$ 4.4 billion in 1975. At the same time foreign portfolio managers have been
investing heavily in the U.S., there has been a simultaneous flow of U.S.
money into foreign assets, mainly in the form of direct investment and purchases
of foreign and international bond issues. Those interviewed believed that the
dramatic increase in foreign investment has been due in part to the belief that
the world is entering a period of comparative stability in international currencies.
Other factors cited include the relative degree of political stability, lower in
flation rates, and the long-term growth prospects of the free world's security
Roughly a third of the total portfolio investment opportunity in the free world
is outside the U.S.; two-thirds is inside. Clearly, the portfolio managers of the
world, both foreign and domestic, have the power to shift many billions of
portfolio capital either into or out of the U.S. The remainder of this report
reviews their objectives as well as the procedures followed, the constraints
imposed, and other important influences on the process of foreign portfolio
investment in the U.S.
International portfolio managers behave differently from one country to the
next. In some cases, such differences are mandated by law; in other cases,
the differences simply reflect different historical backgrounds, cultural dif
ferences, and attitudinal differences. Figure 1 summarizes the most relevant
features of those countries responsible for a large percentage of total foreign
portfolio capital flows into the U.S.
The summary suggests two points that
underlie this entire subject.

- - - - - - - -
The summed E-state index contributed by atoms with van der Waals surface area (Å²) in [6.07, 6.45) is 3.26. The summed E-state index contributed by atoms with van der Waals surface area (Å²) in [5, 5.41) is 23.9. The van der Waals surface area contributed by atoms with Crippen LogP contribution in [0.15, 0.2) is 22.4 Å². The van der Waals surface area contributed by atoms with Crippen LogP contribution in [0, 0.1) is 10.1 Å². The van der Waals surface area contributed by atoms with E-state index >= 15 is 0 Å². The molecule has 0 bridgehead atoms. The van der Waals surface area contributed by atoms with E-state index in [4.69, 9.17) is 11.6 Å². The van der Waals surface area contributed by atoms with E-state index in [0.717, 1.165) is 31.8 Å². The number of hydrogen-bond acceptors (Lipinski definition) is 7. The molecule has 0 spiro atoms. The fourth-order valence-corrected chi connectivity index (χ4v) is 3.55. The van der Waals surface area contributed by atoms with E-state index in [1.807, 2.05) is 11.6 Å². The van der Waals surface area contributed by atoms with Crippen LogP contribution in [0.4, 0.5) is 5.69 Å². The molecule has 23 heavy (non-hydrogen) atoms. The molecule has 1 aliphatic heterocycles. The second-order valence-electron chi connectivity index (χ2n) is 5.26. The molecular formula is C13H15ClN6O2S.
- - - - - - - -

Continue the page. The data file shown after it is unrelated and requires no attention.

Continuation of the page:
Portfolio capital enters the U.S. for different reasons and in
varying amounts because of fundamental differences between
the most significant characteristics are changing all
the time; sometimes quite abruptly and visibly as in the case
of laws pertaining to currency controls and exchange rates;
sometimes slowly and imperceptibly as in the case of
This section highlights the most significant of these factors. As mentioned
previously, the results of this study are based primarily upon interviews
in the fall of 1975 with financiers throughout the free world. In other words,
Very limited variety of local issues from which to choose.
A limited variety of domestic corporations in which to invest.
Closeness to U.S., in terms of distance, language and culture dominates interational investment picture.
Limitations on foreign investment imposed largely by strong central government,
MIDDLE EAST OIL PRODUCING COUNTRIES (As viewed by U.S. and European intermedicries)
Wealth of major families ranges from $50-$500 million each.
Has a wide selection of investment opportunities.
An almost totally open economy. Government acts as advisor to financial
The Swiss banks are the largest en trepôt for international portfolio funds.
Strict controls imposed on ou tward investments. Very little local management of investments in foreign countries; U.S. and Swiss intermediaries are used extensively.
The British have been investing overseas for hundreds of years; they have excellent
After World War II, the U.S. "fashioned the Japanese financial system after our